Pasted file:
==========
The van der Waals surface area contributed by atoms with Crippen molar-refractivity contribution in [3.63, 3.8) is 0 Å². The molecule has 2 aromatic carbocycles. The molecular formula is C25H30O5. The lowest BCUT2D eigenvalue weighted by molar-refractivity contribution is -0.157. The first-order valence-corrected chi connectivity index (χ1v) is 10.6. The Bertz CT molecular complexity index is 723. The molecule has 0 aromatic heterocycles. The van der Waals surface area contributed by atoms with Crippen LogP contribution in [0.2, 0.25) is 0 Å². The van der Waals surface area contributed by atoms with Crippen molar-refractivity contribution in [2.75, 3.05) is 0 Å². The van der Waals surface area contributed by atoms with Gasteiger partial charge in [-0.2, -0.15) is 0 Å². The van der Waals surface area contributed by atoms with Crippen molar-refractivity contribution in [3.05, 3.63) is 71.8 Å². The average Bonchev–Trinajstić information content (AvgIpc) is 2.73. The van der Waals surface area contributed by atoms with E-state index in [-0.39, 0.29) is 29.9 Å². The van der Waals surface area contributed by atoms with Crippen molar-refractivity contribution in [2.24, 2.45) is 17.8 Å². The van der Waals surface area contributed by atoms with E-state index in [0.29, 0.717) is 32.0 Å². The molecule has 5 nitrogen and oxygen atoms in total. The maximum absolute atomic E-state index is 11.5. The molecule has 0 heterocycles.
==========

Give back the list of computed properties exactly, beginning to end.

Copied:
The van der Waals surface area contributed by atoms with Crippen molar-refractivity contribution in [3.63, 3.8) is 0 Å². The molecule has 2 aromatic carbocycles. The molecular formula is C25H30O5. The lowest BCUT2D eigenvalue weighted by molar-refractivity contribution is -0.157. The first-order valence-corrected chi connectivity index (χ1v) is 10.6. The Bertz CT molecular complexity index is 723. The molecule has 0 aromatic heterocycles. The van der Waals surface area contributed by atoms with Crippen LogP contribution in [0.2, 0.25) is 0 Å². The van der Waals surface area contributed by atoms with Crippen molar-refractivity contribution in [2.75, 3.05) is 0 Å². The van der Waals surface area contributed by atoms with Gasteiger partial charge in [-0.2, -0.15) is 0 Å². The van der Waals surface area contributed by atoms with Crippen molar-refractivity contribution in [3.05, 3.63) is 71.8 Å². The average Bonchev–Trinajstić information content (AvgIpc) is 2.73. The van der Waals surface area contributed by atoms with E-state index in [-0.39, 0.29) is 29.9 Å². The van der Waals surface area contributed by atoms with Crippen molar-refractivity contribution in [2.24, 2.45) is 17.8 Å². The van der Waals surface area contributed by atoms with E-state index in [0.29, 0.717) is 32.0 Å². The molecule has 5 nitrogen and oxygen atoms in total. The maximum absolute atomic E-state index is 11.5. The molecule has 0 heterocycles.